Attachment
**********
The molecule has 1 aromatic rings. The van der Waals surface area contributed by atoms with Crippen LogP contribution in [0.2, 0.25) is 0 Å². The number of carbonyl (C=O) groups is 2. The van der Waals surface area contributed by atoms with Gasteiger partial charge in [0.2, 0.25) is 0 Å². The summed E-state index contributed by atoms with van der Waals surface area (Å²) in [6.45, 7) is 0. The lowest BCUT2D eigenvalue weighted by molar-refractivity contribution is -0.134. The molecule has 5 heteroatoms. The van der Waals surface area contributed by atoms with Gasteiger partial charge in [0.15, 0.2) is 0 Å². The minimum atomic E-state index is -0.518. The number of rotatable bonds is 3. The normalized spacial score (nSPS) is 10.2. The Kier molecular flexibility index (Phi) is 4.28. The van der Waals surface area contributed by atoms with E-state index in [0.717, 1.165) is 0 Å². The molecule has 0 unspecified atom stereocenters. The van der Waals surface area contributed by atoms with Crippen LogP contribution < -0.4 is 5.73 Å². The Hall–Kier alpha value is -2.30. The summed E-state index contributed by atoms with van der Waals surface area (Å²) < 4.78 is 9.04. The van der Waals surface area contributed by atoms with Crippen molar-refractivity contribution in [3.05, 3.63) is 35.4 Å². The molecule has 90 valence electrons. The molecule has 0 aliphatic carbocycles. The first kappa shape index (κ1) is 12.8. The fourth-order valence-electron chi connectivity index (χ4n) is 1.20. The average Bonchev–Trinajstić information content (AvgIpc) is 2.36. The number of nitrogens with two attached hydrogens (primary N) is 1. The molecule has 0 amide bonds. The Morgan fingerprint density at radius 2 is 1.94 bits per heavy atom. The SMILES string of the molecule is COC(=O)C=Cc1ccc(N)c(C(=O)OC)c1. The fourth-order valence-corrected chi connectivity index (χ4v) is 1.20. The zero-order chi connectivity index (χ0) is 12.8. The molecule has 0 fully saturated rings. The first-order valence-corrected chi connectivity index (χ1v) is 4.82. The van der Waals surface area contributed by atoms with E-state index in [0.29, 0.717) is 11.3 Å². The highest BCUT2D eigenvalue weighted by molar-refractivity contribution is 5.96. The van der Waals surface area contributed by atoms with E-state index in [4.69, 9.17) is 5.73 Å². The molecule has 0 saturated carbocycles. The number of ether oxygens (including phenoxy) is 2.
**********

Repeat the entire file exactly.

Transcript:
The molecule has 1 aromatic rings. The van der Waals surface area contributed by atoms with Crippen LogP contribution in [0.2, 0.25) is 0 Å². The number of carbonyl (C=O) groups is 2. The van der Waals surface area contributed by atoms with Gasteiger partial charge in [0.2, 0.25) is 0 Å². The summed E-state index contributed by atoms with van der Waals surface area (Å²) in [6.45, 7) is 0. The lowest BCUT2D eigenvalue weighted by molar-refractivity contribution is -0.134. The molecule has 5 heteroatoms. The van der Waals surface area contributed by atoms with Gasteiger partial charge in [0.15, 0.2) is 0 Å². The minimum atomic E-state index is -0.518. The number of rotatable bonds is 3. The normalized spacial score (nSPS) is 10.2. The Kier molecular flexibility index (Phi) is 4.28. The van der Waals surface area contributed by atoms with E-state index in [0.717, 1.165) is 0 Å². The molecule has 0 unspecified atom stereocenters. The van der Waals surface area contributed by atoms with Crippen LogP contribution < -0.4 is 5.73 Å². The Hall–Kier alpha value is -2.30. The summed E-state index contributed by atoms with van der Waals surface area (Å²) < 4.78 is 9.04. The van der Waals surface area contributed by atoms with Crippen molar-refractivity contribution in [3.05, 3.63) is 35.4 Å². The molecule has 90 valence electrons. The molecule has 0 aliphatic carbocycles. The first kappa shape index (κ1) is 12.8. The fourth-order valence-electron chi connectivity index (χ4n) is 1.20. The average Bonchev–Trinajstić information content (AvgIpc) is 2.36. The number of nitrogens with two attached hydrogens (primary N) is 1. The molecule has 0 amide bonds. The Morgan fingerprint density at radius 2 is 1.94 bits per heavy atom. The SMILES string of the molecule is COC(=O)C=Cc1ccc(N)c(C(=O)OC)c1. The fourth-order valence-corrected chi connectivity index (χ4v) is 1.20. The zero-order chi connectivity index (χ0) is 12.8. The molecule has 0 fully saturated rings. The first-order valence-corrected chi connectivity index (χ1v) is 4.82. The van der Waals surface area contributed by atoms with E-state index in [0.29, 0.717) is 11.3 Å². The highest BCUT2D eigenvalue weighted by molar-refractivity contribution is 5.96. The van der Waals surface area contributed by atoms with E-state index in [4.69, 9.17) is 5.73 Å². The molecule has 0 saturated carbocycles. The number of ether oxygens (including phenoxy) is 2.